- coordinating public communications
The Civil/Family Policy and Programs Branch is responsible for:
- developing, implementing and managing legislative, regulatory and administrative initiatives with respect to the civil and family justice system
- providing legal, operational, policy and program support to civil and family court and enforcement office staff
- providing legal, operational and policy support and advice to senior management on civil/family court and enforcement issues
- developing, implementing and managing civil justice reform strategies to reduce cost and delay in the civil and family justice system and divert appropriate cases from court
- managing and developing family mediation and information services in communities across Ontario
- negotiating and managing the ministry’s share of a federal/provincial/territorial family justice contribution fund
- participating in the Coordinating Committee of Senior Officials – Family Justice, to collaborate with federal, provincial and territorial officials on areas of joint jurisdiction in family matters
- participating in the Family and Civil Rules Committees and managing Rules Committee initiatives to improve the family court process
- maintaining the ministry’s public legal information about the family justice system in Ontario
Chapter 2: Introduction to Ontario’s Courts
Ontario’s Courts of Justice Act provides the legislative framework for the province’s court structure. The act establishes the jurisdiction of each of the province’s three courts: the Court of Appeal for Ontario, the Superior Court of Justice, and the Ontario Court of Justice.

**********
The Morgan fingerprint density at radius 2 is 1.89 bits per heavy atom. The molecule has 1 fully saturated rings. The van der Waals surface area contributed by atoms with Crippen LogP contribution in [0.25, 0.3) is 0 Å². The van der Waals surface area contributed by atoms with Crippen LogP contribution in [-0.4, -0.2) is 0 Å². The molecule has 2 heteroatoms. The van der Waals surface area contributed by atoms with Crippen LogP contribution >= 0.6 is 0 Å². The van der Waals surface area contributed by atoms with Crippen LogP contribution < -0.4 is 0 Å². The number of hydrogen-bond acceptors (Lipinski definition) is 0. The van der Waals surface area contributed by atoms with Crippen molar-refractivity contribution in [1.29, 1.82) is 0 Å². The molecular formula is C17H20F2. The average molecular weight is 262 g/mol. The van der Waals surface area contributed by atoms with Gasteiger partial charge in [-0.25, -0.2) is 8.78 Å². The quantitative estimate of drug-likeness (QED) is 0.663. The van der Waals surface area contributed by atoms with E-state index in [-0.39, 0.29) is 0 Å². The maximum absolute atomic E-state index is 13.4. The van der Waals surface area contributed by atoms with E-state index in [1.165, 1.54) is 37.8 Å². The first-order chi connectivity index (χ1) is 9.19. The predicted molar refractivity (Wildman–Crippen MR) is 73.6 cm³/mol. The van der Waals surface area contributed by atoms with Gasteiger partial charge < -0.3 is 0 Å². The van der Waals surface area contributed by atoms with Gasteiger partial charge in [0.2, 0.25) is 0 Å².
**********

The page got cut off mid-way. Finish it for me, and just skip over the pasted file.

The Court of Appeal for Ontario
The Court of Appeal for Ontario is Ontario’s highest court. The Court hears:
- criminal appeals of decisions of the Superior Court of Justice and the Ontario Court of Justice in relation to indictable offences
- appeals from unrepresented inmates who are assisted by duty counsel (heard on alternate months in Kingston and heard monthly in Toronto)
- motions for leave to appeal and appeals from lower court appellate decisions in relation to summary convictions and provincial offences
- appeals of final decisions of the Superior Court of Justice in relation to civil and family disputes
- appeals of final decisions from the Ontario Review Board
- motions for leave to appeal and appeals of appellate decisions of the divisional court
- single judge and panel motions brought in relation to appeals before the court
- matters remanded to the court of appeal by the Supreme Court of Canada and matters referred to the court of appeal by the Lieutenant Governor in Council or the Federal Minister of Justice
The court of appeal is situated in downtown Toronto at Osgoode Hall. Its members are the Chief Justice of Ontario, who is the President of the Court of Appeal; the Associate Chief Justice of Ontario; eighteen full-time judges; and eight supernumerary judges. Appeals are heard before panels of three or five judges.
The court of appeal is the last avenue of appeal for most Ontario litigants. Although, the Court’s decisions can be appealed to the Supreme Court of Canada, this usually requires leave, and the Supreme Court of Canada hears less than 2 percent of the cases that have already been heard by the court of appeal.
The Honourable George R. Strathy was appointed Chief Justice of Ontario and President of the court of appeal on June 13, 2014. He replaced the Honourable Warren K. Winkler who retired on December 9, 2013. Associate Chief Justice Alexandra Hoy led the court in the interim period, between December 10, 2013 and June 12, 2014.